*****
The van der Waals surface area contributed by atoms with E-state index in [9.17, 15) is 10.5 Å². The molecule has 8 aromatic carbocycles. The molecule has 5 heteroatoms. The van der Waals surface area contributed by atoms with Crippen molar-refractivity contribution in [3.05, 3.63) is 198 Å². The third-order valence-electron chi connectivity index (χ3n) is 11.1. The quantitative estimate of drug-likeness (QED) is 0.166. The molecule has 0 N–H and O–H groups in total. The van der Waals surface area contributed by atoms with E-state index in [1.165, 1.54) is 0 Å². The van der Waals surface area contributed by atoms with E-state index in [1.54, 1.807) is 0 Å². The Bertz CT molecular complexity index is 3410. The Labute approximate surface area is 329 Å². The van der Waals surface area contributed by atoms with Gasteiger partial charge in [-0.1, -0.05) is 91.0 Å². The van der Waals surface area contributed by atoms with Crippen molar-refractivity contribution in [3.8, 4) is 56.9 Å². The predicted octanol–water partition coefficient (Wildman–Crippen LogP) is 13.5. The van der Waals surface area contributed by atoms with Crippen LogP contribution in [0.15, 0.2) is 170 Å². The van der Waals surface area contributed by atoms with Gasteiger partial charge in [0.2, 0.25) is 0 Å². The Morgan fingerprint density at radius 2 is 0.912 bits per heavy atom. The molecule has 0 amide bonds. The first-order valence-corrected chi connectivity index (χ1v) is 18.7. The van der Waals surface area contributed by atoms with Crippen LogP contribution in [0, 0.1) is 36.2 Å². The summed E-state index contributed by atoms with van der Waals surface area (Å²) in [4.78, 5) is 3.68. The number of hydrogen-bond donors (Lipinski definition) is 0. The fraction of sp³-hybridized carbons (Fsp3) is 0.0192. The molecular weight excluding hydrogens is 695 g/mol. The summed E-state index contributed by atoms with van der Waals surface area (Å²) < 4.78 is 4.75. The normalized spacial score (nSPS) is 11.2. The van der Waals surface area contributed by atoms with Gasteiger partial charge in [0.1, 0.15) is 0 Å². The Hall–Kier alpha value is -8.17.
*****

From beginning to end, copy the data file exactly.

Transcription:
The van der Waals surface area contributed by atoms with E-state index in [9.17, 15) is 10.5 Å². The molecule has 8 aromatic carbocycles. The molecule has 5 heteroatoms. The van der Waals surface area contributed by atoms with Crippen molar-refractivity contribution in [3.05, 3.63) is 198 Å². The third-order valence-electron chi connectivity index (χ3n) is 11.1. The quantitative estimate of drug-likeness (QED) is 0.166. The molecule has 0 N–H and O–H groups in total. The van der Waals surface area contributed by atoms with E-state index in [1.165, 1.54) is 0 Å². The van der Waals surface area contributed by atoms with E-state index in [1.54, 1.807) is 0 Å². The Bertz CT molecular complexity index is 3410. The Labute approximate surface area is 329 Å². The van der Waals surface area contributed by atoms with Gasteiger partial charge in [-0.1, -0.05) is 91.0 Å². The van der Waals surface area contributed by atoms with Crippen molar-refractivity contribution in [3.8, 4) is 56.9 Å². The predicted octanol–water partition coefficient (Wildman–Crippen LogP) is 13.5. The van der Waals surface area contributed by atoms with Crippen LogP contribution in [0.15, 0.2) is 170 Å². The van der Waals surface area contributed by atoms with Gasteiger partial charge in [0.2, 0.25) is 0 Å². The Morgan fingerprint density at radius 2 is 0.912 bits per heavy atom. The molecule has 0 amide bonds. The first-order valence-corrected chi connectivity index (χ1v) is 18.7. The van der Waals surface area contributed by atoms with Crippen LogP contribution in [0, 0.1) is 36.2 Å². The summed E-state index contributed by atoms with van der Waals surface area (Å²) in [4.78, 5) is 3.68. The number of hydrogen-bond donors (Lipinski definition) is 0. The fraction of sp³-hybridized carbons (Fsp3) is 0.0192. The molecular weight excluding hydrogens is 695 g/mol. The summed E-state index contributed by atoms with van der Waals surface area (Å²) < 4.78 is 4.75. The normalized spacial score (nSPS) is 11.2. The van der Waals surface area contributed by atoms with Gasteiger partial charge in [0.1, 0.15) is 0 Å². The Hall–Kier alpha value is -8.17.